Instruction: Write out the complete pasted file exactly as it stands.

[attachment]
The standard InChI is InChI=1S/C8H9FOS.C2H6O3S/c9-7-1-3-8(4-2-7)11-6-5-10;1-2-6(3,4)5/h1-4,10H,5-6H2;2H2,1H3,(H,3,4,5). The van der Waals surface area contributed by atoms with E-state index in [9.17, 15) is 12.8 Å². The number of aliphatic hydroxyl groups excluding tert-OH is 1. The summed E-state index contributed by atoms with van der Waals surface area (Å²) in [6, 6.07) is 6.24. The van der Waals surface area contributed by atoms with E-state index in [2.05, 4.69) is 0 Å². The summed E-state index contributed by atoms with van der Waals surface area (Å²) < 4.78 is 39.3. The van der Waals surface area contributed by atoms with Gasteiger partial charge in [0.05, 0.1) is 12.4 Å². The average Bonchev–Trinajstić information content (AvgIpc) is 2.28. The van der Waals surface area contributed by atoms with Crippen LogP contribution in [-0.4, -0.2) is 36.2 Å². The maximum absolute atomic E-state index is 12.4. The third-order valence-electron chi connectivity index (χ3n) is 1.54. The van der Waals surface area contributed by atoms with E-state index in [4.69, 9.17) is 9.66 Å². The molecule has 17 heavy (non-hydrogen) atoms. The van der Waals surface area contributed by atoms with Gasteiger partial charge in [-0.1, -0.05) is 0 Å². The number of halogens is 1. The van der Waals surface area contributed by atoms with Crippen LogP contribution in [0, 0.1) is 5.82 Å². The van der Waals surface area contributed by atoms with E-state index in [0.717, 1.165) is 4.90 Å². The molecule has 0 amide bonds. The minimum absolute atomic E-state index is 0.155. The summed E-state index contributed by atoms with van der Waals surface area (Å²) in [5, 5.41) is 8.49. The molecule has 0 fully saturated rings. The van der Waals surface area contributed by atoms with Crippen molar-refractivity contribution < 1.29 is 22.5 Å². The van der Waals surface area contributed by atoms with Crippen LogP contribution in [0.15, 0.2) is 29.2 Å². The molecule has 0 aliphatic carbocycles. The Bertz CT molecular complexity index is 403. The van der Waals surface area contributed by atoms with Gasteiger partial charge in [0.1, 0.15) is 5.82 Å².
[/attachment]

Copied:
The standard InChI is InChI=1S/C8H9FOS.C2H6O3S/c9-7-1-3-8(4-2-7)11-6-5-10;1-2-6(3,4)5/h1-4,10H,5-6H2;2H2,1H3,(H,3,4,5). The van der Waals surface area contributed by atoms with E-state index in [9.17, 15) is 12.8 Å². The number of aliphatic hydroxyl groups excluding tert-OH is 1. The summed E-state index contributed by atoms with van der Waals surface area (Å²) in [6, 6.07) is 6.24. The van der Waals surface area contributed by atoms with E-state index in [2.05, 4.69) is 0 Å². The summed E-state index contributed by atoms with van der Waals surface area (Å²) < 4.78 is 39.3. The van der Waals surface area contributed by atoms with Gasteiger partial charge in [0.05, 0.1) is 12.4 Å². The average Bonchev–Trinajstić information content (AvgIpc) is 2.28. The van der Waals surface area contributed by atoms with Crippen LogP contribution in [-0.4, -0.2) is 36.2 Å². The maximum absolute atomic E-state index is 12.4. The third-order valence-electron chi connectivity index (χ3n) is 1.54. The van der Waals surface area contributed by atoms with E-state index in [4.69, 9.17) is 9.66 Å². The molecule has 17 heavy (non-hydrogen) atoms. The van der Waals surface area contributed by atoms with Gasteiger partial charge in [-0.1, -0.05) is 0 Å². The number of halogens is 1. The van der Waals surface area contributed by atoms with Crippen LogP contribution in [0, 0.1) is 5.82 Å². The van der Waals surface area contributed by atoms with E-state index in [0.717, 1.165) is 4.90 Å². The molecule has 0 amide bonds. The minimum absolute atomic E-state index is 0.155. The summed E-state index contributed by atoms with van der Waals surface area (Å²) in [5, 5.41) is 8.49. The molecule has 0 fully saturated rings. The van der Waals surface area contributed by atoms with Crippen molar-refractivity contribution < 1.29 is 22.5 Å². The van der Waals surface area contributed by atoms with Crippen LogP contribution in [0.15, 0.2) is 29.2 Å². The molecule has 0 aliphatic carbocycles. The Bertz CT molecular complexity index is 403. The van der Waals surface area contributed by atoms with Gasteiger partial charge in [0.1, 0.15) is 5.82 Å².